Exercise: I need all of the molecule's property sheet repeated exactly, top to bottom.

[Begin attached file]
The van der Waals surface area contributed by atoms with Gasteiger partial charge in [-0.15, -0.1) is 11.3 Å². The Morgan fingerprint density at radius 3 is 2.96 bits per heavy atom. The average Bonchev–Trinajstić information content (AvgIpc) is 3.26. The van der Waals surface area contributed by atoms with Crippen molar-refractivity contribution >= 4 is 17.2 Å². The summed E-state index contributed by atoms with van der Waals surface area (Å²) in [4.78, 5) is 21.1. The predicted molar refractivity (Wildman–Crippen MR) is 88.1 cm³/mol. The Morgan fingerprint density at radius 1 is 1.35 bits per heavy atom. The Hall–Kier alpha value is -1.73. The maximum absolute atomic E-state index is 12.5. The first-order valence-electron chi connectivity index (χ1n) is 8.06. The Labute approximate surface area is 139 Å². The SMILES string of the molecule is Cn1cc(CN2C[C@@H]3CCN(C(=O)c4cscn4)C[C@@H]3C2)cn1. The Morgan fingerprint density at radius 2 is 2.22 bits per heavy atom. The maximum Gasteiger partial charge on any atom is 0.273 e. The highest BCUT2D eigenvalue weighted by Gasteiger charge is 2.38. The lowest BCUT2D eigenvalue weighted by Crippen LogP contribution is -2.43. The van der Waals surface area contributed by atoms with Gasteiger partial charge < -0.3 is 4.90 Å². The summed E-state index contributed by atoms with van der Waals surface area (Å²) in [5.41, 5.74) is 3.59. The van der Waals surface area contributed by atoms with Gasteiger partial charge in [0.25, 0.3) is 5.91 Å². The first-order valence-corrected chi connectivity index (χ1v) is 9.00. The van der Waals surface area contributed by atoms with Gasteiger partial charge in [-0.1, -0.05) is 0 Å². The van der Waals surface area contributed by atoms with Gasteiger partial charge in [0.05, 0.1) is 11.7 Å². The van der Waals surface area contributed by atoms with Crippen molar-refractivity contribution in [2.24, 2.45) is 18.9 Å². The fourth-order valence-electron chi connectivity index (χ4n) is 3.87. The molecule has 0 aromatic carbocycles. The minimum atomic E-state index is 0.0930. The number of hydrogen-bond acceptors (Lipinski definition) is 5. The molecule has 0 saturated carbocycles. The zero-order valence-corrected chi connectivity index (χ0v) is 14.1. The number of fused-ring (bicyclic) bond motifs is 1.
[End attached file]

The van der Waals surface area contributed by atoms with Gasteiger partial charge in [-0.15, -0.1) is 11.3 Å². The Morgan fingerprint density at radius 3 is 2.96 bits per heavy atom. The average Bonchev–Trinajstić information content (AvgIpc) is 3.26. The van der Waals surface area contributed by atoms with Crippen molar-refractivity contribution >= 4 is 17.2 Å². The summed E-state index contributed by atoms with van der Waals surface area (Å²) in [4.78, 5) is 21.1. The predicted molar refractivity (Wildman–Crippen MR) is 88.1 cm³/mol. The Morgan fingerprint density at radius 1 is 1.35 bits per heavy atom. The Hall–Kier alpha value is -1.73. The maximum absolute atomic E-state index is 12.5. The first-order valence-electron chi connectivity index (χ1n) is 8.06. The Labute approximate surface area is 139 Å². The SMILES string of the molecule is Cn1cc(CN2C[C@@H]3CCN(C(=O)c4cscn4)C[C@@H]3C2)cn1. The Morgan fingerprint density at radius 2 is 2.22 bits per heavy atom. The maximum Gasteiger partial charge on any atom is 0.273 e. The highest BCUT2D eigenvalue weighted by Gasteiger charge is 2.38. The lowest BCUT2D eigenvalue weighted by Crippen LogP contribution is -2.43. The van der Waals surface area contributed by atoms with Gasteiger partial charge < -0.3 is 4.90 Å². The summed E-state index contributed by atoms with van der Waals surface area (Å²) in [5.41, 5.74) is 3.59. The van der Waals surface area contributed by atoms with Gasteiger partial charge in [0.25, 0.3) is 5.91 Å². The first-order valence-corrected chi connectivity index (χ1v) is 9.00. The van der Waals surface area contributed by atoms with Gasteiger partial charge in [-0.1, -0.05) is 0 Å². The van der Waals surface area contributed by atoms with Gasteiger partial charge in [0.05, 0.1) is 11.7 Å². The van der Waals surface area contributed by atoms with Crippen molar-refractivity contribution in [2.24, 2.45) is 18.9 Å². The fourth-order valence-electron chi connectivity index (χ4n) is 3.87. The molecule has 0 aromatic carbocycles. The minimum atomic E-state index is 0.0930. The number of hydrogen-bond acceptors (Lipinski definition) is 5. The molecule has 0 saturated carbocycles. The zero-order valence-corrected chi connectivity index (χ0v) is 14.1. The number of fused-ring (bicyclic) bond motifs is 1.